[Time out, here…imagine that scenario for a moment. The 9-year old second grader has this news. She has to alert her brother, over a thousand miles away. There were presumably adults around at the time her mother died, at the hospital or wherever. They probably felt like they should make the call to Thomas, because that’s not news that you tell a 9-year old to break. Whether she volunteered for that task or not, Jayla is the one who left that voicemail. 29-year olds shouldn’t have to do that, let alone 9-year olds. That’s courage.]

On one hand, we’re sure Thomas is honored to take that responsibility of caring for his sister, and will dedicate his life to it. On the other…he shouldn’t have to. The situation is beyond comprehension, even to people as detached from it as us. The universe, though, has forced Thomas and his sister to comprehend it, and live it.

There have been some good — actually, let’s not say “good” — let’s say that some positive things have happened in the wake of this, things that speak well of Kansas fans, the school itself, and the NCAA. A scholarship fund that bears her mother’s name has been set up for Jayla Robsinson, and people are even inquiring about adopting the girl, or at least becoming her legal guardian. Kansas Athletics, Inc. will pay for the cost to fly the team to Washington, DC for the funeral tomorrow and the funeral itself. This has been approved by the NCAA, an organization that takes a lot of guff and endures a lot of second-guessing as far as the decisions they make that greatly impact kids’ lives. You can find some of that venom on this very site. But you’ve got to give credit where it’s due, even when there’s no other decision that could conceivably have been made.

So let’s all enjoy tonight’s games, and the big San Diego State vs BYU matchup that most of us have been looking forward to for so long. We all need to enjoy these little pleasures and be grateful for the chance. You don’t need us to tell you that. But before you settle in for the game, perhaps you could take 60 seconds, check out the Facebook page that’s been set up to support Thomas Robinson, and join the group set up by Kansas fans. Chances are, if you have a Facebook account, you’ve offered or accepted friend requests from more tenuous “friends” in the past. We’re pretty sure Thomas will look in on it at some point, and it would be good if the member count was well into the thousands, as we expect it will be eventually. We’re talking about the Kansas basketball family, after all.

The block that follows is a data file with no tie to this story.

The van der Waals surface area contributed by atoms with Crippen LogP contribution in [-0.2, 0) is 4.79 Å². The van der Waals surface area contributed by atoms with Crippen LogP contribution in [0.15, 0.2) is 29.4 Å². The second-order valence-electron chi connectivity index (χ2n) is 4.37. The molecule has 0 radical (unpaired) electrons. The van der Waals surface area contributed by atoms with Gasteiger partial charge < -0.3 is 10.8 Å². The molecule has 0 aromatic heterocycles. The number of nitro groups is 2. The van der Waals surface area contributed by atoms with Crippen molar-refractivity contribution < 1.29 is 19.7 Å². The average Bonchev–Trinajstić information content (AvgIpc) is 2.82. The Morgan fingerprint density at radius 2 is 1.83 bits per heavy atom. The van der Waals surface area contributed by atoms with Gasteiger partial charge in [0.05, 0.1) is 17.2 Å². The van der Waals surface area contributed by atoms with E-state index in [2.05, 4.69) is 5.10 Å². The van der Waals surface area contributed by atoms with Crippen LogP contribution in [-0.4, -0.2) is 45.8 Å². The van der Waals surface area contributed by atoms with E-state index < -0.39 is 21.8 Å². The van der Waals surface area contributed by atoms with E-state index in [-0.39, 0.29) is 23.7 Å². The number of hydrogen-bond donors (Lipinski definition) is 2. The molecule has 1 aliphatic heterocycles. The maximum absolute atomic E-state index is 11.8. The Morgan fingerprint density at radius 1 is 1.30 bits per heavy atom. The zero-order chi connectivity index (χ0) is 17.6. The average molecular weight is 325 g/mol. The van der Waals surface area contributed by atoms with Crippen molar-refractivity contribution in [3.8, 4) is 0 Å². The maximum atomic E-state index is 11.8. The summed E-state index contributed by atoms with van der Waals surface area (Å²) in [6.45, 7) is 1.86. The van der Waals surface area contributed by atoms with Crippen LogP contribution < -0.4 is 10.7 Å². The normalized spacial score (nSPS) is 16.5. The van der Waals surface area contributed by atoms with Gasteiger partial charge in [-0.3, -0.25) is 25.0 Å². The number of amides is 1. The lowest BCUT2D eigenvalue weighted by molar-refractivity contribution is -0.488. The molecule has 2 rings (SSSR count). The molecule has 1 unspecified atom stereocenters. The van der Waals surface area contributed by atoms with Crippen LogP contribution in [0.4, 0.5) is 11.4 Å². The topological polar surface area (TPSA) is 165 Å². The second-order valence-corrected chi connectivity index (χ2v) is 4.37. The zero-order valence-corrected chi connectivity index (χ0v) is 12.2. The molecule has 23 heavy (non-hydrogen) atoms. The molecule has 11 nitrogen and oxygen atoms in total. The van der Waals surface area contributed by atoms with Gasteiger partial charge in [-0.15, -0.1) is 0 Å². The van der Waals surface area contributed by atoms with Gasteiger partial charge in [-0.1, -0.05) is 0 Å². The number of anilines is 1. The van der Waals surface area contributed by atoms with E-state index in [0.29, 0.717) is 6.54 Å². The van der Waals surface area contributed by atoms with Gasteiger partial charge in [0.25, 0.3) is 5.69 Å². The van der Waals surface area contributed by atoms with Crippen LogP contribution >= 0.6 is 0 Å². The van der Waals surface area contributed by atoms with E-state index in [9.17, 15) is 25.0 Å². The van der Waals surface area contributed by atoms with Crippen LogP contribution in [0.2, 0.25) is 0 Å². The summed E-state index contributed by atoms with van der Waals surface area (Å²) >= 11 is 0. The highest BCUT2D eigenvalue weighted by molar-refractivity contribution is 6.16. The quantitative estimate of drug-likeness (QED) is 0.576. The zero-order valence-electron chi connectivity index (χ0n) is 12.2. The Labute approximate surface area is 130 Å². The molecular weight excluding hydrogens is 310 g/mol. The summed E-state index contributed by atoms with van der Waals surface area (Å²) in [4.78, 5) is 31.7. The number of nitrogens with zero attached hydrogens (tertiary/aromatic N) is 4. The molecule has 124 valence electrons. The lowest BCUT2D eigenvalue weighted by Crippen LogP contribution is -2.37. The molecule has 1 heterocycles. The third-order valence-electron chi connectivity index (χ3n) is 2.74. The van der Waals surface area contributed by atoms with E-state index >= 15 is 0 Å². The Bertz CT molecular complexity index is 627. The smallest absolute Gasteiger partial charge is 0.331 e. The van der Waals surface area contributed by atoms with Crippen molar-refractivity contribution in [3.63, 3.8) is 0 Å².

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The Texas/ESPN Television Deal: What It Means

Posted by rtmsf on January 21st, 2011

Andrew Murawa is an RTC correspondent.

When it was announced on Wednesday that the University of Texas and ESPN had come to terms on a 20-year, $300 million agreement to create a 24-hour television network largely dedicated to broadcasting Longhorn sports, we entered a new era of college sports on a variety of different levels. What exactly this new era will look like remains to be seen, but the Texas move, which they have been angling in on for years, but most intensively since they turned down the Pac-10’s offer this summer, will reverberate around the world of college athletics.

Texas Keeps Expanding Its Reach and Redefining College Sports Media

First let’s look at some of the details of the deal. The network, launching in September, will be developed and managed by ESPN. According to the Austin American-Statesman, of the $300 million, 82.5% or $247.5 million is guaranteed to Texas, with the other $52.5 million promised to IMG College, which handles marketing and licensing for the university. According to Texas president Bill Powers, the university will receive about $10 million per year during the first five years of the contract, half of which will “be devoted to academic and faculty support” and half of which will head to UT Athletics. This $10 million annually will grow over the course of the contract, and Texas can expect an average of $12.4 million per year above and beyond their share of the Big 12’s television agreements. Currently, Texas receives approximately $14-15 million from those existing agreements (a number which will grow to $20 million next year with the departure of Nebraska and Colorado), and with the additional income from the new deal will earn more than $30 million per year from their television deals. All told, this new network is only guaranteed one football game and eight men’s basketball games, although it may get a few more in the early years of the contract and perhaps even more down the road. But, the crux of these numbers bears repeating: ESPN essentially gave Texas $247.5 million to air one football game and eight basketball games a year over the next 20 years.